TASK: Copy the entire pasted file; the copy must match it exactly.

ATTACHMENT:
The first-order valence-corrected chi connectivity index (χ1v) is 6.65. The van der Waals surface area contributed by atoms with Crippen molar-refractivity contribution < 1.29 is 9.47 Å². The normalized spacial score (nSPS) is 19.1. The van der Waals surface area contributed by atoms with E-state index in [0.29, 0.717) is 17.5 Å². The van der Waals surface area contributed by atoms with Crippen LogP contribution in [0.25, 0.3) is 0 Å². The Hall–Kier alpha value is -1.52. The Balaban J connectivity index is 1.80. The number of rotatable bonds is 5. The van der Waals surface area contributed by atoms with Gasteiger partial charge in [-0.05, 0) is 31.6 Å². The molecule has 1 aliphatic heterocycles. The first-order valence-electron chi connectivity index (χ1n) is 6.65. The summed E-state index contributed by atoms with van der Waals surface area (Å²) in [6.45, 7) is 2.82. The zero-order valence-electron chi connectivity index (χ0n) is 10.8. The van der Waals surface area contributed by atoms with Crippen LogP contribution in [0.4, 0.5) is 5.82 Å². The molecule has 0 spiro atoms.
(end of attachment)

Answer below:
The first-order valence-corrected chi connectivity index (χ1v) is 6.65. The van der Waals surface area contributed by atoms with Crippen molar-refractivity contribution < 1.29 is 9.47 Å². The normalized spacial score (nSPS) is 19.1. The van der Waals surface area contributed by atoms with E-state index in [0.29, 0.717) is 17.5 Å². The van der Waals surface area contributed by atoms with Crippen LogP contribution in [0.25, 0.3) is 0 Å². The Hall–Kier alpha value is -1.52. The Balaban J connectivity index is 1.80. The number of rotatable bonds is 5. The van der Waals surface area contributed by atoms with Gasteiger partial charge in [-0.05, 0) is 31.6 Å². The molecule has 1 aliphatic heterocycles. The first-order valence-electron chi connectivity index (χ1n) is 6.65. The summed E-state index contributed by atoms with van der Waals surface area (Å²) in [6.45, 7) is 2.82. The zero-order valence-electron chi connectivity index (χ0n) is 10.8. The van der Waals surface area contributed by atoms with Crippen LogP contribution in [0.4, 0.5) is 5.82 Å². The molecule has 0 spiro atoms.